88-yard scoring pass play by half-
back Sherman Lewis, Southern
California came from behind with
a spectacular counter attack of
its own for two touchdowns and a
13-10 football victory over Michi-
gan State Friday night.
Sophomore halfback Mike Gar-
rett on the first play of the fourth
quarter, ripped through the mid-
dle of the Spartan line for 52
yards and within six more min-
utes, quarterback Pete Beathard
connected with a 16-yard touch-
down pass in the 'end zone to tow-
ering end Hal Bedsole.
By The Associated Press
CHICAGO-Five tough outside
jousts will test Big Ten football
prowess this weekend, but con-
ference attention will focus on two
league scraps-Northwestern at
Illinois and Ohio State at In-
In 10 games thus far played
against outside rivals, Big Ten
teams have a 7-2-1 record, but
this could be deflated consider-
Peggedyshort-enders in today's
competition are Iowa vs. Wash-
ington at Seattle, and Michigan
and Purdue, as hosts to Navy and
Notre Dame, respectively.
Only Minesota, desipte a 14-7
defeat by Nebraska, has the fa-
vorite's role in the five non-con-
ference encounters, against Army.
Fast-starting Northwestern, No.
5 nationally, may be grabbing a
buzzsaw at Illinois, where the Il-
lini open Big Ten play after
dumping California 10-0.
Defending champion Wisconsin,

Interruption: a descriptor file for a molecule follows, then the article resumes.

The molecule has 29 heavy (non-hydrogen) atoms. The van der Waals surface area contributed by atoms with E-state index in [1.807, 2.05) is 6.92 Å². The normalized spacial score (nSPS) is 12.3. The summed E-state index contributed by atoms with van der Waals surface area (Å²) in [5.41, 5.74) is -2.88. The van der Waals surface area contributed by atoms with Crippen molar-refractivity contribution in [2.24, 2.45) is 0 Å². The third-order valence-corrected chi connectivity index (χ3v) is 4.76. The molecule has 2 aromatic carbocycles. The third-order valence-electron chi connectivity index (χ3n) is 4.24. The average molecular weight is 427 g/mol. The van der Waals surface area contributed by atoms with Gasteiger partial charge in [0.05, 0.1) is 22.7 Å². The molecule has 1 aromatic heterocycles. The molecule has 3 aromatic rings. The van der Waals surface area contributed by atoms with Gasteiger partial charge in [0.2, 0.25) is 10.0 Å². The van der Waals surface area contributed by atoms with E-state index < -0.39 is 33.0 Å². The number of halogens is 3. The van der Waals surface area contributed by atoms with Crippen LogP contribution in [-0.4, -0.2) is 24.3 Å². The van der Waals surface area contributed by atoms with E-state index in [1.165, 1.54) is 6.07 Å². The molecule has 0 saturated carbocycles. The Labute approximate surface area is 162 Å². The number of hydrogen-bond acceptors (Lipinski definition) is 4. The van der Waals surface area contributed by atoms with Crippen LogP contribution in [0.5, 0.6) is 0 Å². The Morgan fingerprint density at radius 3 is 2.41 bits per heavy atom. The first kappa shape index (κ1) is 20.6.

which has beaten Western Mich-
igan and Notre Dame, is idle.
A crowd of 59,137 in Memorial
Coliseum, whichf had just about
given up any hope of a Trojan
victory, was electrified by the
abrupt turn of events.
Garrett's spectacular run on a
quick opener obviously fired up
the Trojans. When Willie Brown
returned a punt by the Spartans,
the Trojans struck again.
Beathard flipped a short pass
to Brown, who raced 51 yards to
'the MSU 18. Garret gained two,
but the Spartans held.
With fourth down and eight to
go, the Spartans put a big rush
on Beathard and chased him to-
ward the sideline. A noted scrap-
per, Beathard finally located his
6-foot-5 receiver in the corner of
the end zone and Bedsole made
a jumping catch-his first after
dropping several previous throws.
Michigan State completely dom-
inated the fiist half but scored
only a field goal from 38 yards
The Trojans never were able to
penetrate beyond the Spartans'
43-yard mark and only twice did
the cross midfield.
Lewis' sensational 88-yard run
on a screen pass from sophomore
quarterback Steve Juday length-
ened the margin.
DEFENSIVE RUSH-Junior tackle Gerald Mader is shown moving in on SMU quarterback Danny
Thomas in last week's contest. The Blue line will have to do better today against Navy's highly-
touted Roger Staubach, as they only reached Thomas on two occasions to throw him for losses. The
Middies are favored to take their third straight victory, while the Wolverines will hope to gain an
upset and their second win of the season.
THE CAMPUS INTER-ARTS MAGAZINE
FEATURING POETRY BY:
... tough tackler
Grid Highlights for M-MSU